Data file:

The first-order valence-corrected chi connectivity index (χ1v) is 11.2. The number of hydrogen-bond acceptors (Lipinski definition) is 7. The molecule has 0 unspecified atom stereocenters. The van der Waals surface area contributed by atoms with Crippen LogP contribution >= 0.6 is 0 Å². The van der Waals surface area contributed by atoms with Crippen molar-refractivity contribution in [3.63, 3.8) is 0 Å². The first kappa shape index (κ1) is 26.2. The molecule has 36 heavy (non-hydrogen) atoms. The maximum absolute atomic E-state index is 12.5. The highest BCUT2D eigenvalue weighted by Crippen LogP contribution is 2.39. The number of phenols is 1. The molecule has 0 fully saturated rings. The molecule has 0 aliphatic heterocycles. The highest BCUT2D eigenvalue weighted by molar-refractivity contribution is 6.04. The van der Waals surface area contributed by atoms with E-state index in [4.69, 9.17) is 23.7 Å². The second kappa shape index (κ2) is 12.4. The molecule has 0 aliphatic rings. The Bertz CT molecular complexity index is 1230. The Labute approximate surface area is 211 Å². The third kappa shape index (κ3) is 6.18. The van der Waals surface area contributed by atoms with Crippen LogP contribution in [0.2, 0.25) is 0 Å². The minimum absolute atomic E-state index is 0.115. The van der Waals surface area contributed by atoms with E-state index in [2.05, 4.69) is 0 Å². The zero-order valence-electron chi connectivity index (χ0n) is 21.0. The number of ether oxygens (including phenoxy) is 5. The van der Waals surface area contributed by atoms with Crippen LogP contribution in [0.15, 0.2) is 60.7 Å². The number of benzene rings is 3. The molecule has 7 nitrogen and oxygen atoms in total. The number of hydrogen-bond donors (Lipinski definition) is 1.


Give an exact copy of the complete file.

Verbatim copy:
The first-order valence-corrected chi connectivity index (χ1v) is 11.2. The number of hydrogen-bond acceptors (Lipinski definition) is 7. The molecule has 0 unspecified atom stereocenters. The van der Waals surface area contributed by atoms with Crippen LogP contribution >= 0.6 is 0 Å². The van der Waals surface area contributed by atoms with Crippen molar-refractivity contribution in [3.63, 3.8) is 0 Å². The first kappa shape index (κ1) is 26.2. The molecule has 36 heavy (non-hydrogen) atoms. The maximum absolute atomic E-state index is 12.5. The highest BCUT2D eigenvalue weighted by Crippen LogP contribution is 2.39. The number of phenols is 1. The molecule has 0 fully saturated rings. The molecule has 0 aliphatic heterocycles. The highest BCUT2D eigenvalue weighted by molar-refractivity contribution is 6.04. The van der Waals surface area contributed by atoms with E-state index in [4.69, 9.17) is 23.7 Å². The second kappa shape index (κ2) is 12.4. The molecule has 0 aliphatic rings. The Bertz CT molecular complexity index is 1230. The Labute approximate surface area is 211 Å². The third kappa shape index (κ3) is 6.18. The van der Waals surface area contributed by atoms with Crippen LogP contribution in [0.2, 0.25) is 0 Å². The minimum absolute atomic E-state index is 0.115. The van der Waals surface area contributed by atoms with E-state index in [2.05, 4.69) is 0 Å². The zero-order valence-electron chi connectivity index (χ0n) is 21.0. The number of ether oxygens (including phenoxy) is 5. The van der Waals surface area contributed by atoms with Crippen LogP contribution in [0.15, 0.2) is 60.7 Å². The number of benzene rings is 3. The molecule has 7 nitrogen and oxygen atoms in total. The number of hydrogen-bond donors (Lipinski definition) is 1.